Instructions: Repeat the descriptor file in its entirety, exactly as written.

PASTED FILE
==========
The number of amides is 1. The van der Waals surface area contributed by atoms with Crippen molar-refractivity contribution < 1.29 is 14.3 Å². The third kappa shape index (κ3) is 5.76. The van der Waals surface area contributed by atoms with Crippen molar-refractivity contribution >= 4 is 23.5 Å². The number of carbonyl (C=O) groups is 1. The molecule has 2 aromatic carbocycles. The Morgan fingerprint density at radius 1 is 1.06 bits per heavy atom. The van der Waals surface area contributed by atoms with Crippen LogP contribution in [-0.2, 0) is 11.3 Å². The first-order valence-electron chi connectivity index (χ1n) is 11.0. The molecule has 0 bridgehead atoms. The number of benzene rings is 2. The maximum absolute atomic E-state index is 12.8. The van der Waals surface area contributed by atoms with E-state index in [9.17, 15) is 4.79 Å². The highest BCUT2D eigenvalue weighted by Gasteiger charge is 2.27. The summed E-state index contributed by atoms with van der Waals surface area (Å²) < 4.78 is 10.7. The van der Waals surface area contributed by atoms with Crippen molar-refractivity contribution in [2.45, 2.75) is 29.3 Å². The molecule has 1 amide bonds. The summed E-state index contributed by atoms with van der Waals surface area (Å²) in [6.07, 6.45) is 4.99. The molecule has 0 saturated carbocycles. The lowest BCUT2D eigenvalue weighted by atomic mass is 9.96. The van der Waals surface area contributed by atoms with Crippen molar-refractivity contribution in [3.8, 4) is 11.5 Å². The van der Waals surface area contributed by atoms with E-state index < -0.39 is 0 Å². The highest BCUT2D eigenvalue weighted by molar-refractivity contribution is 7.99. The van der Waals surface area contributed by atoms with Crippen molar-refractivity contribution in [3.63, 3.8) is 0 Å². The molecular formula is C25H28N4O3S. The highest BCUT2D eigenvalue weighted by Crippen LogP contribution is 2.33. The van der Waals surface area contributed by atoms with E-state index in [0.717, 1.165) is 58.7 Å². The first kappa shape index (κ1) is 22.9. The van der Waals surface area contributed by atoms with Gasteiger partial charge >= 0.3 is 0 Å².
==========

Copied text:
The number of amides is 1. The van der Waals surface area contributed by atoms with Crippen molar-refractivity contribution < 1.29 is 14.3 Å². The third kappa shape index (κ3) is 5.76. The van der Waals surface area contributed by atoms with Crippen molar-refractivity contribution >= 4 is 23.5 Å². The number of carbonyl (C=O) groups is 1. The molecule has 2 aromatic carbocycles. The Morgan fingerprint density at radius 1 is 1.06 bits per heavy atom. The van der Waals surface area contributed by atoms with Crippen LogP contribution in [-0.2, 0) is 11.3 Å². The first-order valence-electron chi connectivity index (χ1n) is 11.0. The molecule has 0 bridgehead atoms. The number of benzene rings is 2. The maximum absolute atomic E-state index is 12.8. The van der Waals surface area contributed by atoms with E-state index in [9.17, 15) is 4.79 Å². The highest BCUT2D eigenvalue weighted by Gasteiger charge is 2.27. The summed E-state index contributed by atoms with van der Waals surface area (Å²) < 4.78 is 10.7. The van der Waals surface area contributed by atoms with Crippen molar-refractivity contribution in [2.45, 2.75) is 29.3 Å². The molecule has 1 amide bonds. The summed E-state index contributed by atoms with van der Waals surface area (Å²) in [6.07, 6.45) is 4.99. The molecule has 0 saturated carbocycles. The lowest BCUT2D eigenvalue weighted by atomic mass is 9.96. The van der Waals surface area contributed by atoms with Crippen molar-refractivity contribution in [3.8, 4) is 11.5 Å². The van der Waals surface area contributed by atoms with E-state index < -0.39 is 0 Å². The highest BCUT2D eigenvalue weighted by molar-refractivity contribution is 7.99. The van der Waals surface area contributed by atoms with Crippen molar-refractivity contribution in [3.63, 3.8) is 0 Å². The molecular formula is C25H28N4O3S. The highest BCUT2D eigenvalue weighted by Crippen LogP contribution is 2.33. The van der Waals surface area contributed by atoms with E-state index in [0.717, 1.165) is 58.7 Å². The first kappa shape index (κ1) is 22.9. The van der Waals surface area contributed by atoms with Gasteiger partial charge >= 0.3 is 0 Å².